Sustaining The Work. Though taking on new and revamped program development across their high schools over the last year took a tremendous amount of work and commitment from local stakeholders and current staff, JMCSS felt confident investing in their approach to develop Innovation Impact Institutes. Currently, they have a 52 percent CTE course enrollment rate across the district, ensuring students would be enrolled in the institutes that were built on existing programs. This approach also limited the number of new staff they would need to hire, and the district plans to absorb the cost of any new staff. JMCSS also worked with high school leaders to confirm the areas of focus for any new institutes, requiring that any program selected was aligned to a high-demand occupation regionally and could offer the opportunity for students to earn stackable credentials that would prepare them for employment opportunities after high school should they want to pursue that option. JMCSS also assessed which of their programs were under-enrolled across the district and made shifts as needed.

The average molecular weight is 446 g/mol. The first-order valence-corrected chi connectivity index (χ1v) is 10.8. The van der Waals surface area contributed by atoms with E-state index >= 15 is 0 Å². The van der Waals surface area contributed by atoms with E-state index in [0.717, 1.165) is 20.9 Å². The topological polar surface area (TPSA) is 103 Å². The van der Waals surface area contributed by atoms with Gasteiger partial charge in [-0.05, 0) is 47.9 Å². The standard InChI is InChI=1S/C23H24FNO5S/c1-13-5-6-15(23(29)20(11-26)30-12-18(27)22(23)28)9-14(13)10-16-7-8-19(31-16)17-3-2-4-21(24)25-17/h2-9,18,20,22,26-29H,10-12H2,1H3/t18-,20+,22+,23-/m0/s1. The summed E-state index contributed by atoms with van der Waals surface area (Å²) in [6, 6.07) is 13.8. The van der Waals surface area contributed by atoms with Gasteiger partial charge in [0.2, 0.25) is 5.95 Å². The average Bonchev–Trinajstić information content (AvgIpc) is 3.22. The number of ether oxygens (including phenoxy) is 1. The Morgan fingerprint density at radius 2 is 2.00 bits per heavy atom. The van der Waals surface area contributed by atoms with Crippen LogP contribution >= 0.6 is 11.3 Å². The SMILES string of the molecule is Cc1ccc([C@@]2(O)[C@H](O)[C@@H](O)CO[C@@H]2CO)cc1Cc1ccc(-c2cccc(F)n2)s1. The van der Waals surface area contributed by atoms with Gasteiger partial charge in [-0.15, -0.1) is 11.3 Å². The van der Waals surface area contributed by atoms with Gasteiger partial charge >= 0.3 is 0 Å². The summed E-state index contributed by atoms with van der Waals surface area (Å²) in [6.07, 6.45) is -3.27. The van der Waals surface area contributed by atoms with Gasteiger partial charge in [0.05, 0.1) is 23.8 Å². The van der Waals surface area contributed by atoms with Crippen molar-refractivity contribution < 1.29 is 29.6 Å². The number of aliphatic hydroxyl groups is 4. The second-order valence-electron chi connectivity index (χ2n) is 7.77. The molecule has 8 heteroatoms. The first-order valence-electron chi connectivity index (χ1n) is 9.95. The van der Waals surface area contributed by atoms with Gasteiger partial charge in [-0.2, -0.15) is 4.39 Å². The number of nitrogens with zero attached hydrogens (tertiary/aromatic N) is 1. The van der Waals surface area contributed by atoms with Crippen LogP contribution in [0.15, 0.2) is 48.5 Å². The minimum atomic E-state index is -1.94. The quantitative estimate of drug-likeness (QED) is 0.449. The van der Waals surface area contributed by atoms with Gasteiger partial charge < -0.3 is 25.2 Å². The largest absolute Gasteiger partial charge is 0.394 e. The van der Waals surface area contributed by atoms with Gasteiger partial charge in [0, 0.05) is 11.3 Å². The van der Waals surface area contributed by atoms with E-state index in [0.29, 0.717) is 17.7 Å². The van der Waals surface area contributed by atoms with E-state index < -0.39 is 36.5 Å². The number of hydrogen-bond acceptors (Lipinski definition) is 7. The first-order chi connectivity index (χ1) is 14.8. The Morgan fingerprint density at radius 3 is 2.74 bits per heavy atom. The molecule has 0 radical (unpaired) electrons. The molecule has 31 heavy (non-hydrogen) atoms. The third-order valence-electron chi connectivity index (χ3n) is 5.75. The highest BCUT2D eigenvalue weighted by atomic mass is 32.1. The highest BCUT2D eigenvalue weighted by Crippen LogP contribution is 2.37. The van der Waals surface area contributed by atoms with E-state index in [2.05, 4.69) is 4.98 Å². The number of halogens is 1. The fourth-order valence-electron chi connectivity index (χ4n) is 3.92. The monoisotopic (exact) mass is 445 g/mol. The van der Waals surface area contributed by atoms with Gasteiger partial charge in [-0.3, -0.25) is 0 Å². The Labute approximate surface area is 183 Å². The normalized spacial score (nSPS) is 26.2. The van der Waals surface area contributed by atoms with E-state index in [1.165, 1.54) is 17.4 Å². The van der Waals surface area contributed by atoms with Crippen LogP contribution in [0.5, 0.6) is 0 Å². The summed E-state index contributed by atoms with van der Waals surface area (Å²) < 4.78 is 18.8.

In terms of ongoing financial sustainability, most institutes also include a plan for a student enterprise venture — a project that will allow the instructor or students to sell a product or offer a service where profits will go back into the program. For example:

  • Several institutes are teaming together to build and sell a tiny house
  • The digital arts production teacher has become a certified instructor in one of the software packages used by the institute and will offer courses on the JMCSS campus
  • The advanced agriculture institute is producing vegetables and flowers for sale
  • The manufacturing institute is using its laser printer to create items for sale to the public

Learn More. To learn more, visit the JMCSS Department of Innovation website or contact Dr. Teresa McSweeney.